“Error: glXCreateContext failed” After Updating Video Drivers

After updating video drivers I couldn’t run 3d applications, for example glxinfo:

Error: glXCreateContext failed

The following needs to be present in the xorg.conf file:

Section "Files"
ModulePath "/usr/lib64/xorg/modules/extensions/nvidia"
ModulePath "/usr/lib64/xorg/modules"

Yearly Update :)

Sudoku Work in Progress
Skysytem background, testing wireframe grid, TombRaider MD3 model, testing material boxes, particle systems, frames per second messages, pegs, shocks, all the necessary elements of a Sudoku game.

It’s been a while, I have like 20 draft entries in WordPress ranging from 1 paragraph comments up to 10 paragraph full on entries that still need that final once over and edit before going live. Actually it might be cool if there was (There probably is) a plugin so that people could optionally go to a page on my blog where they can see everything that hasn’t been published yet, like tagged with “draft” or something and comment on which ones I should flesh out and which ones I should ditch before they are even finished.

Anyway, so I have been working (Getting side tracked while working on) my Sudoku game.

Basically in Sudoku mode you get to select a number from the “palette” at the top and then click on all the places you want it on the board. The solver I have coded up can solve about 80% of Sudoku boards with “human solvable” methods and the remaining 20% can be solved with a combination of human solvable and then resorting to brute force for anything it can’t find. A valid board should not need brute forcing which means that I need to implement more rules for my human solving methods first. I should be doing something like this:

if (solve_human_methods()) ... solved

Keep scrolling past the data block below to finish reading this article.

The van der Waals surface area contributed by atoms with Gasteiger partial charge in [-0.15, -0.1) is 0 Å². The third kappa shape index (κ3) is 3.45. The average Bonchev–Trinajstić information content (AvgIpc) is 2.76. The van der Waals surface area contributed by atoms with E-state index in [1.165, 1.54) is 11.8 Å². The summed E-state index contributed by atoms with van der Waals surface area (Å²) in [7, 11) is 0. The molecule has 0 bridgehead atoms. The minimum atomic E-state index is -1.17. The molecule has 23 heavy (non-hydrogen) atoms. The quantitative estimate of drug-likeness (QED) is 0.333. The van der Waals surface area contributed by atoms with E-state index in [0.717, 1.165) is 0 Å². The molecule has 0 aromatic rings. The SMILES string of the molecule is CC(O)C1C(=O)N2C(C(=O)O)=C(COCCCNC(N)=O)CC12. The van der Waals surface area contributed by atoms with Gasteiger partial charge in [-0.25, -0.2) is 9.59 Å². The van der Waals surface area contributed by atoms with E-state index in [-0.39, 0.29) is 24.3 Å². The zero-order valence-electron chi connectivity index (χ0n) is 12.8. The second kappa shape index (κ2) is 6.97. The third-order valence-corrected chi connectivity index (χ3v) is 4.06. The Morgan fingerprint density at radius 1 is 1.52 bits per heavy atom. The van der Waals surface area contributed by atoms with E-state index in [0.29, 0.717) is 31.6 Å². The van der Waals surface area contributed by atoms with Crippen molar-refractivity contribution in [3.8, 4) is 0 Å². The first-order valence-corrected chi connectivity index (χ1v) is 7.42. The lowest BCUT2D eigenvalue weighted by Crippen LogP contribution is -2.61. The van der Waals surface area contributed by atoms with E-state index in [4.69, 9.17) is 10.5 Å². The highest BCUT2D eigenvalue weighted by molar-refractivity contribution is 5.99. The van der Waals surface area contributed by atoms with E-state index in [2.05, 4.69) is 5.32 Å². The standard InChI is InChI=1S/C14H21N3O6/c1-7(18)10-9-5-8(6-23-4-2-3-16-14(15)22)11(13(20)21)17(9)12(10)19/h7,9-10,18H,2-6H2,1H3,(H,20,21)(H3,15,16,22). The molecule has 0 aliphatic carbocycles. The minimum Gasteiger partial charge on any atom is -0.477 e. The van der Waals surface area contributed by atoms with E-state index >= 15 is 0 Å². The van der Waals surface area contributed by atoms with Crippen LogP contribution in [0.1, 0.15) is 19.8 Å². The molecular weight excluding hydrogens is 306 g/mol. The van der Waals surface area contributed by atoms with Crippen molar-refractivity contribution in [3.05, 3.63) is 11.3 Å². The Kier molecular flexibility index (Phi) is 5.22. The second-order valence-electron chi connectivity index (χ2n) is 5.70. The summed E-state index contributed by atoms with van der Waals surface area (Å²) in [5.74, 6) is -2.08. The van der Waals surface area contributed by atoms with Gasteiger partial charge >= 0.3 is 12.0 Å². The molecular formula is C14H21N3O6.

else ... this board is invalid as it could not possibly be solved by a human without resorting to brute force

However I haven’t implemented all human methods of solving yet, only about 4 or 5 simple ones, actually probably less, there are about 2 or 3 real rules and then 4 or 5 extrapolated rules that are just combinations of the first ones.

Anyway, in First Person mode there is flying around (No clip mode) as well as moving Lara Croft around (Optionally other MD3 models) with sort of appropriate animations based on velocity (But not facing direction yet). One thing I have noticed is that half of the MD3 models I download have different file naming conventions, so at some stage I want to break out some Quake 3 action and see what file names it uses and use that as my standard.

Why all this other stuff in a Sudoku game? Whichever game I am working at the time becomes my test bed application for whatever I feel like implementing when bored. I really need to make a dedicated test bed that does nothing else but demonstrate stuff. I’ve also split my game engine into Spitfire and Breathe portions, which splits the library into two halves, the generic tools for any application (string, math, xml, md5 hashes etc.) and game specific features (OpenGL rendering, audio, physics, MD3 animation, etc.) respectively.

x86_64 Linux C/C++ Test

I use:

However, don’t go the websites, all of these are available in the (Default?) repositories, so you can either install them via yum, PackageKit or apt-get. Also note: RapidSVN and Meld are only needed if you want to use SVN. Even KDevelop is not required if you have another text editor that you prefer such as gedit/vi/emacs. If you want to create your provide your own make file then you don’t need cmake either.

Anyway, so a simple application that just tests that you can do a 64 bit compile is pretty straight forward.
1) Create your main.cpp file with a int main(int argc, char* argv[]); in it.

# Set the minimum cmake version
cmake_minimum_required (VERSION 2.6)
# Set the project name
project (size_test)
# Add executable called "size_test" that is built from the source file
# "main.cpp". The extensions are automatically found.
add_executable (size_test main.cpp)

2) Create a CMakeLists.txt that includes your main.cpp.

#include <iostream>
int main(int argc, char* argv[])
  int *int_ptr;
  void *void_ptr;
  int (*funct_ptr)(void);
  std::cout<<"sizeof(char):        "<<sizeof(char)<<" bytes"<<std::endl;
  std::cout<<"sizeof(short):       "<<sizeof(short)<<" bytes"<<std::endl;
  std::cout<<"sizeof(int):         "<<sizeof(int)<<" bytes"<<std::endl;
  std::cout<<"sizeof(long):        "<<sizeof(long)<<" bytes"<<std::endl;
  std::cout<<"sizeof(long long):   "<<sizeof(long long)<<" bytes"<<std::endl;